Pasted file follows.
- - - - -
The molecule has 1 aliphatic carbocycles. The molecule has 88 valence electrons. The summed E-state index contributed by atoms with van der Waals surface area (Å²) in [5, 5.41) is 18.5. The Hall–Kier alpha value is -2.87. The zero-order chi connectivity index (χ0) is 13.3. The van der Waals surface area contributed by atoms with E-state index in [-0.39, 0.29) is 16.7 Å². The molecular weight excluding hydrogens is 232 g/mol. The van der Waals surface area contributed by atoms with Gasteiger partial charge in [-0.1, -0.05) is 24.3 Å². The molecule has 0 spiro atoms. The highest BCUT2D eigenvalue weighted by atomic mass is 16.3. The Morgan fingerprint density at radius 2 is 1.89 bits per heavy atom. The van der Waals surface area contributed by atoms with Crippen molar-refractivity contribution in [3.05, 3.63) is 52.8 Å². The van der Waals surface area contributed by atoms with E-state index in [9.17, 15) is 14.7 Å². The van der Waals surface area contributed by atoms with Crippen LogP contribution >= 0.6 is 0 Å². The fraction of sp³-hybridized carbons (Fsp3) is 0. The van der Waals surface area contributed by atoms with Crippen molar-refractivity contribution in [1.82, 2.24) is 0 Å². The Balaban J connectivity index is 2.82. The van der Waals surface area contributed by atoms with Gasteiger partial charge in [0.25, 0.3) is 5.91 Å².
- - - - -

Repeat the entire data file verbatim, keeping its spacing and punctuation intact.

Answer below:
The molecule has 1 aliphatic carbocycles. The molecule has 88 valence electrons. The summed E-state index contributed by atoms with van der Waals surface area (Å²) in [5, 5.41) is 18.5. The Hall–Kier alpha value is -2.87. The zero-order chi connectivity index (χ0) is 13.3. The van der Waals surface area contributed by atoms with E-state index in [-0.39, 0.29) is 16.7 Å². The molecular weight excluding hydrogens is 232 g/mol. The van der Waals surface area contributed by atoms with Gasteiger partial charge in [-0.1, -0.05) is 24.3 Å². The molecule has 0 spiro atoms. The highest BCUT2D eigenvalue weighted by atomic mass is 16.3. The Morgan fingerprint density at radius 2 is 1.89 bits per heavy atom. The van der Waals surface area contributed by atoms with Crippen molar-refractivity contribution in [3.05, 3.63) is 52.8 Å². The van der Waals surface area contributed by atoms with E-state index in [9.17, 15) is 14.7 Å². The van der Waals surface area contributed by atoms with Crippen LogP contribution >= 0.6 is 0 Å². The fraction of sp³-hybridized carbons (Fsp3) is 0. The van der Waals surface area contributed by atoms with Crippen molar-refractivity contribution in [1.82, 2.24) is 0 Å². The Balaban J connectivity index is 2.82. The van der Waals surface area contributed by atoms with Gasteiger partial charge in [0.25, 0.3) is 5.91 Å².